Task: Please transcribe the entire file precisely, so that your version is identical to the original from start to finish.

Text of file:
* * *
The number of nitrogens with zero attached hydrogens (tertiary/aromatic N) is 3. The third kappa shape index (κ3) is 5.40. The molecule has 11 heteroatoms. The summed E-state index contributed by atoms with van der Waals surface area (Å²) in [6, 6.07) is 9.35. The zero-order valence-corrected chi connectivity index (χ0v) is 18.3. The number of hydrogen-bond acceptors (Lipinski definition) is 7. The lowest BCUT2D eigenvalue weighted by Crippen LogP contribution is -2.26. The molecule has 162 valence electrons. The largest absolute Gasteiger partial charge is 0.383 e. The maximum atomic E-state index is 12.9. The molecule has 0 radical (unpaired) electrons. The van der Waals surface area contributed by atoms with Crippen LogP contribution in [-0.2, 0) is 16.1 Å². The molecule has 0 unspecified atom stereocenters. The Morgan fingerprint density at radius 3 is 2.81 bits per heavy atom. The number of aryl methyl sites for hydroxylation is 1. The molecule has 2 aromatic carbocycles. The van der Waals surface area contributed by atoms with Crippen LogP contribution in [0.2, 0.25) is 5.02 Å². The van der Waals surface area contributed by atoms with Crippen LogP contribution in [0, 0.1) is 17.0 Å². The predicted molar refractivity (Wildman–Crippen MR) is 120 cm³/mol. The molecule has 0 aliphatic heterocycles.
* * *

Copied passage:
The number of nitrogens with zero attached hydrogens (tertiary/aromatic N) is 3. The third kappa shape index (κ3) is 5.40. The molecule has 11 heteroatoms. The summed E-state index contributed by atoms with van der Waals surface area (Å²) in [6, 6.07) is 9.35. The zero-order valence-corrected chi connectivity index (χ0v) is 18.3. The number of hydrogen-bond acceptors (Lipinski definition) is 7. The lowest BCUT2D eigenvalue weighted by Crippen LogP contribution is -2.26. The molecule has 162 valence electrons. The largest absolute Gasteiger partial charge is 0.383 e. The maximum atomic E-state index is 12.9. The molecule has 0 radical (unpaired) electrons. The van der Waals surface area contributed by atoms with Crippen LogP contribution in [-0.2, 0) is 16.1 Å². The molecule has 0 unspecified atom stereocenters. The Morgan fingerprint density at radius 3 is 2.81 bits per heavy atom. The number of aryl methyl sites for hydroxylation is 1. The molecule has 2 aromatic carbocycles. The van der Waals surface area contributed by atoms with Crippen LogP contribution in [0.2, 0.25) is 5.02 Å². The van der Waals surface area contributed by atoms with Crippen LogP contribution in [0, 0.1) is 17.0 Å². The predicted molar refractivity (Wildman–Crippen MR) is 120 cm³/mol. The molecule has 0 aliphatic heterocycles.